Motorists have now killed more Florida panthers in 2016 than any other year


A female panther taken by an automatic camera north of the Caloosahatchee River in Florida. - PHOTO VIA FWC
  • Photo via FWC
  • A female panther taken by an automatic camera north of the Caloosahatchee River in Florida.
Last night a panther was struck and killed by a vehicle in Collier County, bringing the total number killed by motorists in 2016 to 31 – an all time record for the state of Florida.

According to the Tampa Bay Times, biologists found the carcass of a 2-year-old female panther on State Road 29. The driver didn't stick around to report the death.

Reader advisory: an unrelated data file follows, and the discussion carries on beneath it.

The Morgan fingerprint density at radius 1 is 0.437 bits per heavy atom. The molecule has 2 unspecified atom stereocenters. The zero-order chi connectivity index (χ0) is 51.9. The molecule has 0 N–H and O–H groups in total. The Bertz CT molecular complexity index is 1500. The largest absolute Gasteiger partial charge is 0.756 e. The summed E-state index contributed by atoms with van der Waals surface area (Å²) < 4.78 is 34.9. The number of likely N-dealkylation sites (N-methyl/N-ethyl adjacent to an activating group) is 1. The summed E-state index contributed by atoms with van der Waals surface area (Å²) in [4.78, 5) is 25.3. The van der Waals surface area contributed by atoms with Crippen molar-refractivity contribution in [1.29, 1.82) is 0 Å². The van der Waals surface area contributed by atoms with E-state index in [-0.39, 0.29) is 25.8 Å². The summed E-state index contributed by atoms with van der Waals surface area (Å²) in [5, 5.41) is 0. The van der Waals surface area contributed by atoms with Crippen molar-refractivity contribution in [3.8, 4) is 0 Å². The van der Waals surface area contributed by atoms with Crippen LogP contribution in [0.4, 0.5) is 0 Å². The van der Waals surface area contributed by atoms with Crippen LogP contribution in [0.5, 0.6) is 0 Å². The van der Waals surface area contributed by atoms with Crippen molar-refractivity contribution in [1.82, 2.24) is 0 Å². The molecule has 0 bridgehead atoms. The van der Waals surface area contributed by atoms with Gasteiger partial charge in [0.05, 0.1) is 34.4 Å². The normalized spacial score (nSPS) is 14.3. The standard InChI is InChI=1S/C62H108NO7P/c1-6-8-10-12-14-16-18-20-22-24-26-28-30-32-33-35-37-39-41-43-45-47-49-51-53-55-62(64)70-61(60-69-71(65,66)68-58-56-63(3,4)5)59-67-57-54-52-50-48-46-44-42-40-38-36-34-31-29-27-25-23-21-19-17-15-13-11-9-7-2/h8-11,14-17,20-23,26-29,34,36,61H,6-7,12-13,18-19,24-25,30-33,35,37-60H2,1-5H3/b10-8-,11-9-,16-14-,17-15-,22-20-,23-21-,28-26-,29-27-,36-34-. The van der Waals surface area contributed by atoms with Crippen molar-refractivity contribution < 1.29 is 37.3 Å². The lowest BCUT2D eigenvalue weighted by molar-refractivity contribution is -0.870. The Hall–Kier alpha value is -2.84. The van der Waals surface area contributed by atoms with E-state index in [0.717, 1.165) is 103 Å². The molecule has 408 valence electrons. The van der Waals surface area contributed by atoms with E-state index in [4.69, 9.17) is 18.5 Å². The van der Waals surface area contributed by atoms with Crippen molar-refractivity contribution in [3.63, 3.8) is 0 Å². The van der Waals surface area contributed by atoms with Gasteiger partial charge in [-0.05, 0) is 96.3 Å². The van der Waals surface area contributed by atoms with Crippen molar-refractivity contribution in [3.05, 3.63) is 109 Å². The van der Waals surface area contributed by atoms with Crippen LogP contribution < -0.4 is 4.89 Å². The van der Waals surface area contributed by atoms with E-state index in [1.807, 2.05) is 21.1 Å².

"Death by car" is without a doubt the most common form of panther death in the Sunshine State, killing almost 10 percent of the total population each year since 2014. Last year, Florida motorists broke 2014's record of 25 car-related panther deaths with a final count of 30.  

The Florida Fish & Wildlife Conservation Commission, who once said it's time to give up on trying to save panthers, believe there are now roughly 100-180 of these endangered cats left in the state.

2016 has been a brutal year for our official state animal. With just a few weeks left in the year, the total number of dead panthers is now 39, which is also another incredibly sad state record.

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